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Caribbean region faces increasing drought
Climate change is expected to increase the intensity and frequency of droughts in the Caribbean. So to ensure food security and hunger eradication, countries in the region must enhance their capabilities to deal with this and other extreme weather-related challenges, according to report published by the Food and Agriculture Organization of the United Nations (FAO) in June 2016.
The Caribbean region already experiences drought-like events every year, with low water availability often impacting on agriculture and water resources, and a significant number of bush fires.
The region also experiences intense dry seasons particularly in years when El Niño climate events are present. The impacts of this are usually offset by the next wet season, but wet seasons often end early and dry seasons last longer, with the result that annual rainfall is less than expected.
Small-scale farmers are particularly vulnerable to drought
With droughts becoming more seasonal in nature in the Caribbean region, agriculture is the most likely sector to be impacted, with serious economic and social consequences.
This is particularly important since most of Caribbean agriculture is rainfed. With irrigation use becoming more widespread in the region, countries' fresh-water supply will become an increasingly important resource.
Drought can affect the agriculture sector in several ways, by reducing crop yields and productivity, and causing premature death of livestock and poultry. Even a dry spell of 7-10 days can result in a reduction of yields, thus negatively affecting the livelihoods of farmers.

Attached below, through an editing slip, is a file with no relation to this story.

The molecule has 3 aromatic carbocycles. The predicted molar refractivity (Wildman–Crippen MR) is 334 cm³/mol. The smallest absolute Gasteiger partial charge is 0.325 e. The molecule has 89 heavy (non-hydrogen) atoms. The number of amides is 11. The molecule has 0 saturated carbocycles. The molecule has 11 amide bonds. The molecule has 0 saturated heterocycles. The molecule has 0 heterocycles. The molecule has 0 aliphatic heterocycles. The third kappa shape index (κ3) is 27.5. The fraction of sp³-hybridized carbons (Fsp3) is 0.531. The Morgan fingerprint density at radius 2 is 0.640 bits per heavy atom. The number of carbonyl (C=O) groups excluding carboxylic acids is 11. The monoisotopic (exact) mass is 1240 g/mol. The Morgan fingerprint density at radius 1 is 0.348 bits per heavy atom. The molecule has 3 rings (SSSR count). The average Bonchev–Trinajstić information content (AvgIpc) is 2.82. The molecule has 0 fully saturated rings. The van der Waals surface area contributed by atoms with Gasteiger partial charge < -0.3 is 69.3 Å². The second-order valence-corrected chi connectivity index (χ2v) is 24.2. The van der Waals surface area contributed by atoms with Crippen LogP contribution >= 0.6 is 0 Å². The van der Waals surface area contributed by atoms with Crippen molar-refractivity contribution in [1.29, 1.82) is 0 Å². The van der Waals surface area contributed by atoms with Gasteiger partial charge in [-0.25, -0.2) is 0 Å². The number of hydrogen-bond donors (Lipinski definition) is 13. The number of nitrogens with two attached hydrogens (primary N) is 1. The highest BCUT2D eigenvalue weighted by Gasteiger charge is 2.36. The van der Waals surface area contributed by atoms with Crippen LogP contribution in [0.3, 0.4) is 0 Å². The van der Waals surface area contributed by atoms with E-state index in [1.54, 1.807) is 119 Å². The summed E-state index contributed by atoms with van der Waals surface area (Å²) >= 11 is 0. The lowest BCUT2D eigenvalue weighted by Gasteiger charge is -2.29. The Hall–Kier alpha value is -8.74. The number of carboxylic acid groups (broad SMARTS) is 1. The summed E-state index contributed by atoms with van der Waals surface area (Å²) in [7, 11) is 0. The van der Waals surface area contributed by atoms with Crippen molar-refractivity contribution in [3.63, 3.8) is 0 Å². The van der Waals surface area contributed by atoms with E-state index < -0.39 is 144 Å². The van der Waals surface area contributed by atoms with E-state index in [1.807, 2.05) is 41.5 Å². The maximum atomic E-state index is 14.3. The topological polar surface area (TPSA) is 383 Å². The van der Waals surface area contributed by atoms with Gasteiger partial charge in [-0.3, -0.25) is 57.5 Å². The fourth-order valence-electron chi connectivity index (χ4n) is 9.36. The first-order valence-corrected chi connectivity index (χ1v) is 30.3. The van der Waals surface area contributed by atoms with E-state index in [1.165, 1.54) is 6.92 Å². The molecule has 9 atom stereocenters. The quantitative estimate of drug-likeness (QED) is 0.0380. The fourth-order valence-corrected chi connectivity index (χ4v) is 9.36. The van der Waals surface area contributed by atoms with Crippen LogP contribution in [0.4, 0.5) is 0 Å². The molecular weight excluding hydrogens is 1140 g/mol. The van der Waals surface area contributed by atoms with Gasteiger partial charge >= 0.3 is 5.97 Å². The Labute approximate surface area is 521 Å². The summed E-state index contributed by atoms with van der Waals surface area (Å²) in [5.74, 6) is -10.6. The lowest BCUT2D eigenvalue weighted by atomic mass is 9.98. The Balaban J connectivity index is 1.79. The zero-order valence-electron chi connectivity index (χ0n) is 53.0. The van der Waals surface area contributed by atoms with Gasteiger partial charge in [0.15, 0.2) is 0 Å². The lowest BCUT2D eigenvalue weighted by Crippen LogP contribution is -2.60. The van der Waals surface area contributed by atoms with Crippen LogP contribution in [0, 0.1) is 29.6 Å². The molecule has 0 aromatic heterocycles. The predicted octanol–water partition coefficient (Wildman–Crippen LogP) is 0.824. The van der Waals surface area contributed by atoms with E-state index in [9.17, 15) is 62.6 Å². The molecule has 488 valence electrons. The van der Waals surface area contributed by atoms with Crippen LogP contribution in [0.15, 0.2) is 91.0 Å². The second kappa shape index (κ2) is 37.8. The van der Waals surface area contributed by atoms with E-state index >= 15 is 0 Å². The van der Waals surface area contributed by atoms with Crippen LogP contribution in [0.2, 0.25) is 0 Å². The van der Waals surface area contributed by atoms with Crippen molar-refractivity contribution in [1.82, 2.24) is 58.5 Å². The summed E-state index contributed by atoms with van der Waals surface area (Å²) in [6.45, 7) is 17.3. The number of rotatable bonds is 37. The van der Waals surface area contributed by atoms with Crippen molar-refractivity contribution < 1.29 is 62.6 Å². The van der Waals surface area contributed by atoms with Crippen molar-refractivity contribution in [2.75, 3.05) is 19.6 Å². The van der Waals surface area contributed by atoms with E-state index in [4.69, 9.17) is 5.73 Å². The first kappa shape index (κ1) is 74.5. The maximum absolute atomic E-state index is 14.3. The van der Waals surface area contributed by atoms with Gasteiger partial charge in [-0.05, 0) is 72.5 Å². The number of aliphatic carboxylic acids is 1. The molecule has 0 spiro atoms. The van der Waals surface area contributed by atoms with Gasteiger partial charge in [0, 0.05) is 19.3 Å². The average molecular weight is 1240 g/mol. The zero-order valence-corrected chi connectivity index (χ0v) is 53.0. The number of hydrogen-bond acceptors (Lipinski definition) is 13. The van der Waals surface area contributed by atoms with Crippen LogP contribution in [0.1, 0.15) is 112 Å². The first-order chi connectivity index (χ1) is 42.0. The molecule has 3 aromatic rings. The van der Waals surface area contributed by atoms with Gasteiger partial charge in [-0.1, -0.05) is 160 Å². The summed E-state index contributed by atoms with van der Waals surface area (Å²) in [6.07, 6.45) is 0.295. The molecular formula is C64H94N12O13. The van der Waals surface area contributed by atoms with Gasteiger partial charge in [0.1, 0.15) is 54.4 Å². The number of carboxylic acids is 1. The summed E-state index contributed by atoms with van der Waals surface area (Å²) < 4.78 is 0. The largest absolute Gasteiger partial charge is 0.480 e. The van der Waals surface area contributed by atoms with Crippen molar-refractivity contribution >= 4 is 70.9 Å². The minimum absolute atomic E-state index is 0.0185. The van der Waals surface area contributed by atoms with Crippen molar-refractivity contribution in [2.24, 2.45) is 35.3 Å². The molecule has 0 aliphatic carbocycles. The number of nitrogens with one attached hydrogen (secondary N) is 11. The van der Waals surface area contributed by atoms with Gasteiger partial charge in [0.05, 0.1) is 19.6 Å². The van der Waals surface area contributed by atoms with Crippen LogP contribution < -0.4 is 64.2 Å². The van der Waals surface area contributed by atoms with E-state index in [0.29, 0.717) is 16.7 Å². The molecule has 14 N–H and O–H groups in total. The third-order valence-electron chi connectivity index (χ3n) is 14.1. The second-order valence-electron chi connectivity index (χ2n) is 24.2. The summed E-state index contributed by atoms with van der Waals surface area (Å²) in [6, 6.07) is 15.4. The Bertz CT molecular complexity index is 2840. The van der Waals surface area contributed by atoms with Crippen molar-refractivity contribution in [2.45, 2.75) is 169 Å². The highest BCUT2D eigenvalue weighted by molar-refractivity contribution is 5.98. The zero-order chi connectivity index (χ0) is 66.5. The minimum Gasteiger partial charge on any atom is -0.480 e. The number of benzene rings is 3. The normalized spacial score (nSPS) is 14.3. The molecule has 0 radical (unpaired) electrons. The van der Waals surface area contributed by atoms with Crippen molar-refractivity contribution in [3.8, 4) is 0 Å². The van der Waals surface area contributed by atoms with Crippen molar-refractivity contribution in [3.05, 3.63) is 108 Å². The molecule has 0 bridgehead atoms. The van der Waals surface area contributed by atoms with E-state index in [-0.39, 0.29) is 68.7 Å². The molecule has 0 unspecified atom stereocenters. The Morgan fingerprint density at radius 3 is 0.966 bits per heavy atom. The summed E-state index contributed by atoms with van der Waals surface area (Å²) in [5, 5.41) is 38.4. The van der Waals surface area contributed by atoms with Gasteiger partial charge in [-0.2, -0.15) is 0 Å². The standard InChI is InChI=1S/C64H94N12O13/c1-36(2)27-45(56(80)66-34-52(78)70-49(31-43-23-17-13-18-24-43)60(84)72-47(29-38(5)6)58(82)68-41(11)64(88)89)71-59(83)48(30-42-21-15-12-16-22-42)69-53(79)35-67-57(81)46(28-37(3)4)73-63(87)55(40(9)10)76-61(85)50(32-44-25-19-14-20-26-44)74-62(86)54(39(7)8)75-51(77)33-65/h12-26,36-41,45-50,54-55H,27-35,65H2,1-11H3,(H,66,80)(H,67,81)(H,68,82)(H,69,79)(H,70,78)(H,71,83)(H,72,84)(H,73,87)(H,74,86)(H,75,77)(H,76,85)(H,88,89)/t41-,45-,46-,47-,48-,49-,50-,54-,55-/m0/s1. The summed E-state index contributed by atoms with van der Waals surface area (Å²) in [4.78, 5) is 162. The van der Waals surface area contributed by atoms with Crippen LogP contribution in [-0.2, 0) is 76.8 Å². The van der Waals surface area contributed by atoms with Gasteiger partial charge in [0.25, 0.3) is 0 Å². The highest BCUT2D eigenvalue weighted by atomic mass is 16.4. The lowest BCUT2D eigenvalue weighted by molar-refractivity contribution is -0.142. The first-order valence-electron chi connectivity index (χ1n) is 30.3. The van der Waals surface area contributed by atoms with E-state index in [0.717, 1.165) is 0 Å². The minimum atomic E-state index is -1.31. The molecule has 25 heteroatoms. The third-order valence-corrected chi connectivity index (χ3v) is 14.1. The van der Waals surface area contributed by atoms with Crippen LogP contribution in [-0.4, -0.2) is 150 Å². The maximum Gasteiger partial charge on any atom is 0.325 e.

Small-scale family farmers are particularly vulnerable to drought - low rainfall threatens rainfed crops and low water levels result in higher production costs due to increased irrigation.
Regional frameworks as a first step
Three significant frameworks for drought management in the region have been put into place: the Comprehensive Disaster Management Strategic Framework, the CARICOM Regional Framework for Achieving Development Resilient to Climate Change: 2011-2021, and the Jagdeo Initiative. In addition, the Caribbean Drought and Precipitation Monitoring Network (CDPMN) was also established in 2009.
However, the most pressing need is for countries to develop strong national initiatives. According to the FAO report, policy-making and planning related to drought are hindered by weak governance, lack of finance and poorly coordinated land management.
The Caribbean region accounts for seven of the world's top 36 water-stressed countries, one of them, Barbados, being in the top 10. FAO defines countries like Barbados, Antigua and Barbuda, and St. Kitts and Nevis as water-scarce with less than 1000 m freshwater resources per capita.
Download report:Drought characteristics and management in the Caribbean
More information: FAO